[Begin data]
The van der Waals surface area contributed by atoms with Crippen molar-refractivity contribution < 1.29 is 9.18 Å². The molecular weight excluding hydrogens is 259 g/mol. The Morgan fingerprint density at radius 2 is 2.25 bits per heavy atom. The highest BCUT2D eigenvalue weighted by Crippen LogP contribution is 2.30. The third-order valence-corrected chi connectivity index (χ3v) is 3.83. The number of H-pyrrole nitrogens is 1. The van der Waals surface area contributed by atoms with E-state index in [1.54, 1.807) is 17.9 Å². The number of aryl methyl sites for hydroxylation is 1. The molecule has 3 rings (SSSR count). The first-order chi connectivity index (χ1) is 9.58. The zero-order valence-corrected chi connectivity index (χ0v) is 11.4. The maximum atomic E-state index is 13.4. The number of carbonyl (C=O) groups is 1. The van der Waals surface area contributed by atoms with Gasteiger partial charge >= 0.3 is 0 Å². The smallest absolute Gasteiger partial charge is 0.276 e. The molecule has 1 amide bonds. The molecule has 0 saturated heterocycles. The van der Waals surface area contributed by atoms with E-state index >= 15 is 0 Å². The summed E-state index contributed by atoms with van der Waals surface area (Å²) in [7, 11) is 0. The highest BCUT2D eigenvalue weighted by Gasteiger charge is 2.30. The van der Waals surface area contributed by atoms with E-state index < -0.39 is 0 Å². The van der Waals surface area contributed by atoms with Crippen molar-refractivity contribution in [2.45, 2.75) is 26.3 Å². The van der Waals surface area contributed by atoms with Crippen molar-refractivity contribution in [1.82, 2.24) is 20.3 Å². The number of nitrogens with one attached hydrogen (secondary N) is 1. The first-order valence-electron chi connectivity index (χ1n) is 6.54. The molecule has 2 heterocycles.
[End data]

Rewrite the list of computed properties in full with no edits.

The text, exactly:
The van der Waals surface area contributed by atoms with Crippen molar-refractivity contribution < 1.29 is 9.18 Å². The molecular weight excluding hydrogens is 259 g/mol. The Morgan fingerprint density at radius 2 is 2.25 bits per heavy atom. The highest BCUT2D eigenvalue weighted by Crippen LogP contribution is 2.30. The third-order valence-corrected chi connectivity index (χ3v) is 3.83. The number of H-pyrrole nitrogens is 1. The van der Waals surface area contributed by atoms with E-state index in [1.54, 1.807) is 17.9 Å². The number of aryl methyl sites for hydroxylation is 1. The molecule has 3 rings (SSSR count). The first-order chi connectivity index (χ1) is 9.58. The zero-order valence-corrected chi connectivity index (χ0v) is 11.4. The maximum atomic E-state index is 13.4. The number of carbonyl (C=O) groups is 1. The van der Waals surface area contributed by atoms with Gasteiger partial charge >= 0.3 is 0 Å². The smallest absolute Gasteiger partial charge is 0.276 e. The molecule has 1 amide bonds. The molecule has 0 saturated heterocycles. The van der Waals surface area contributed by atoms with E-state index >= 15 is 0 Å². The summed E-state index contributed by atoms with van der Waals surface area (Å²) in [7, 11) is 0. The highest BCUT2D eigenvalue weighted by Gasteiger charge is 2.30. The van der Waals surface area contributed by atoms with E-state index < -0.39 is 0 Å². The van der Waals surface area contributed by atoms with Crippen molar-refractivity contribution in [2.45, 2.75) is 26.3 Å². The van der Waals surface area contributed by atoms with Crippen molar-refractivity contribution in [1.82, 2.24) is 20.3 Å². The number of nitrogens with one attached hydrogen (secondary N) is 1. The first-order valence-electron chi connectivity index (χ1n) is 6.54. The molecule has 2 heterocycles.